Sleeper estimates there are two small groups of people: “die-hard” customers who went back in the chair as soon as they could and people who refuse to step into a salon until there is a vaccine. But the majority, according to Sleeper, are in between those extremes: people who are reluctantly returning for fewer services or vacillating on whether to make an appointment.
“I know a lot of folks want to get back there and get their color touched up, get a good haircut, feel a little pampered,” Sleeper said. “They miss that human interaction. I think that’s what makes our industry so unique. There’s a strong human connection.”
Nationwide, foot traffic to barbershops and hair salons has increased 6 percent, comparing the week of July 5 to the week of Aug. 16, according to aggregated and anonymized cellphone data tracked by SafeGraph, a data firm that analyzes where people are traveling.
This data doesn’t account for all devices — only those with one of the apps SafeGraph uses to track GPS location. Since the data relies on GPS pings and official building footprints, it doesn’t account for people who don’t have phones or those who are visiting outdoor setups, bootleg salons or their stylists’ homes, which has become increasingly common amid restrictions.
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California’s foot traffic to barbershops and hair salons jumped by 28 percent from the week of March 22 — the week after the statewide shutdown order — to the week of July 5, according to SafeGraph.
In Los Angeles, celebrity stylist and salon owner Ted Gibson unknowingly opened the embodiment of a socially distanced salon in 2019 with his co-owner, Jason Backe. Their salon, Starring, is designed to cater to celebrities and those seeking privacy.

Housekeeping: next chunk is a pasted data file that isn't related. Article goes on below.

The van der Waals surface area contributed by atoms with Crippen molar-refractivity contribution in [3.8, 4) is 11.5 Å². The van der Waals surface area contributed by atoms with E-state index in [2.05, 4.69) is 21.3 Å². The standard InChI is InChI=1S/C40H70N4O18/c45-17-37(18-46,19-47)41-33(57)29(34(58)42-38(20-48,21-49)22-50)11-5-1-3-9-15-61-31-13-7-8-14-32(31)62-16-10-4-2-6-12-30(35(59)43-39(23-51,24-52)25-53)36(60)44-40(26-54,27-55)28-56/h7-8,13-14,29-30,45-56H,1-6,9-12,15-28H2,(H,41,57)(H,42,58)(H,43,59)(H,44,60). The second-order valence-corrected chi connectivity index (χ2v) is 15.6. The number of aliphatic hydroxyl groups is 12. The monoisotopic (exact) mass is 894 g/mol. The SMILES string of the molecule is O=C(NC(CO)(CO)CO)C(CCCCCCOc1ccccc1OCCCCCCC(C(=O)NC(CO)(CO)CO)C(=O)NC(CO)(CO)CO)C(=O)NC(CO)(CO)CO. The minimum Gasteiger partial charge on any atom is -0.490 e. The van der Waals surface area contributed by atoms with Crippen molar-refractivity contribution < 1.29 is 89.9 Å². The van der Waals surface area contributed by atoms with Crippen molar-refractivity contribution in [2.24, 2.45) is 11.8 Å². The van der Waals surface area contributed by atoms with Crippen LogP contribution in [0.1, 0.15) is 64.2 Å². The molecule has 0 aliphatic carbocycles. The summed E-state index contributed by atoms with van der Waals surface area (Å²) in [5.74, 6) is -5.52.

Customers can use an app to book their appointment, select services and products, and pay.
“It’s just like a ride-share service,” Gibson said. The styling chair is in a “cloud,” a 13-foot tall by 9-foot wide futuristic walled-off space complete with LED light strips that change from daylight to rainbow with a simple verbal command. The two entrances remain locked, and there is no receptionist, meaning the only person a visitor interacts with is their stylist and colorist.
“We wanted to build the salon of the future,” he said, “and we ended up really building the salon of the future.”
Since reopening at 25 percent capacity in August in defiance of Gov. Gavin Newsom (D)’s order to close salons, Gibson said he has added steps to keep himself and his clients safe: Visitors now get a temperature check and a squirt of hand sanitizer with their hot towel. If they don’t have a face covering — or the mask’s straps go around their head instead of looping behind their ears — Gibson offers one.
“We’re in a predicament where do we save our small business or do we follow the guidelines about salons being open,” he said.
Ambushed Salon in Gahanna, Ohio, was booked eight weeks in advance before the virus closed businesses in the state, owner Amy Bush said. When she reopened in mid-May, Bush said, appointments were filled immediately, and the steady stream of clients has continued to visit.
In addition to a “no mask, no service” policy, her salon asks screening questions, requests that clients wash their hands when they enter and no longer uses hand-held blow dryers.
For guests returning to salons, Bush recommends checking with the stylists to see if any policies have changed instead of assuming normalcy as guidelines continue to evolve during the pandemic. She also said people who want additional treatments aside from a cut should make sure their salons still offer those services.
It’s also courteous to give your hairdresser a heads up instead of walking in due to capacity restrictions, said Susan Brinkhaus, executive director of the Salon and Spa Professional Association in Minneapolis.
“Lastly, be patient with the stylist and staff,” Bush said, “and know that everyone is doing their best to take care of you because they do care and want to see you enjoy your visit and have that place where you can relax.”
Lenny Bronner and Reis Thebault contributed to this report.